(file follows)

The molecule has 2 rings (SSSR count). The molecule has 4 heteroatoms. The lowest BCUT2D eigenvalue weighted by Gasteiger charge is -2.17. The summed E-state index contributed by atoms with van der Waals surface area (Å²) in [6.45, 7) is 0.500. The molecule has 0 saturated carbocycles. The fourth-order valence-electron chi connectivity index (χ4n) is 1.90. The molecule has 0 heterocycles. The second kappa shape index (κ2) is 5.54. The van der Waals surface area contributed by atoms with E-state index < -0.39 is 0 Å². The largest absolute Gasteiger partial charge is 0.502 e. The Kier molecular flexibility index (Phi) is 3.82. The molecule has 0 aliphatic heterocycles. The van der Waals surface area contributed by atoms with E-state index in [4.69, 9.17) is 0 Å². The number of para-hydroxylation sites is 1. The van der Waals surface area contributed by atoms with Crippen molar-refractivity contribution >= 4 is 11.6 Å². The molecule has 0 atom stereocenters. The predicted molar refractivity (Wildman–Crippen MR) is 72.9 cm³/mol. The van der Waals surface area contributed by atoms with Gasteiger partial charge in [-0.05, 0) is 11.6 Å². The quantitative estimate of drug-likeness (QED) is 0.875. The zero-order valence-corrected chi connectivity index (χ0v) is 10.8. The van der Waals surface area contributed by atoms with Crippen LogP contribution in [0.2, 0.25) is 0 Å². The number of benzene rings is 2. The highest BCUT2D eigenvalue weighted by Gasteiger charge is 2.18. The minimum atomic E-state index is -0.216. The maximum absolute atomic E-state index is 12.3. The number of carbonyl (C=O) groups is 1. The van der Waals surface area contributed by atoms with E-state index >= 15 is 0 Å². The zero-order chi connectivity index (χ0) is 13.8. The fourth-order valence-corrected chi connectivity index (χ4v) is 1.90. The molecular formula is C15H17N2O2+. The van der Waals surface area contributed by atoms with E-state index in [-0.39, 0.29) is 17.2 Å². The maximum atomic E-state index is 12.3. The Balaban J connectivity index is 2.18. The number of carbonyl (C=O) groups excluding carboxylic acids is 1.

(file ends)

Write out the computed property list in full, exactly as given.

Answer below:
The molecule has 2 rings (SSSR count). The molecule has 4 heteroatoms. The lowest BCUT2D eigenvalue weighted by Gasteiger charge is -2.17. The summed E-state index contributed by atoms with van der Waals surface area (Å²) in [6.45, 7) is 0.500. The molecule has 0 saturated carbocycles. The fourth-order valence-electron chi connectivity index (χ4n) is 1.90. The molecule has 0 heterocycles. The second kappa shape index (κ2) is 5.54. The van der Waals surface area contributed by atoms with E-state index < -0.39 is 0 Å². The largest absolute Gasteiger partial charge is 0.502 e. The Kier molecular flexibility index (Phi) is 3.82. The molecule has 0 aliphatic heterocycles. The van der Waals surface area contributed by atoms with E-state index in [4.69, 9.17) is 0 Å². The number of para-hydroxylation sites is 1. The van der Waals surface area contributed by atoms with Crippen molar-refractivity contribution >= 4 is 11.6 Å². The molecule has 0 atom stereocenters. The predicted molar refractivity (Wildman–Crippen MR) is 72.9 cm³/mol. The van der Waals surface area contributed by atoms with Gasteiger partial charge in [-0.05, 0) is 11.6 Å². The quantitative estimate of drug-likeness (QED) is 0.875. The zero-order valence-corrected chi connectivity index (χ0v) is 10.8. The van der Waals surface area contributed by atoms with Crippen LogP contribution in [0.2, 0.25) is 0 Å². The number of benzene rings is 2. The highest BCUT2D eigenvalue weighted by Gasteiger charge is 2.18. The minimum atomic E-state index is -0.216. The maximum absolute atomic E-state index is 12.3. The number of carbonyl (C=O) groups is 1. The van der Waals surface area contributed by atoms with E-state index >= 15 is 0 Å². The zero-order chi connectivity index (χ0) is 13.8. The fourth-order valence-corrected chi connectivity index (χ4v) is 1.90. The molecular formula is C15H17N2O2+. The van der Waals surface area contributed by atoms with E-state index in [-0.39, 0.29) is 17.2 Å². The maximum atomic E-state index is 12.3. The Balaban J connectivity index is 2.18. The number of carbonyl (C=O) groups excluding carboxylic acids is 1.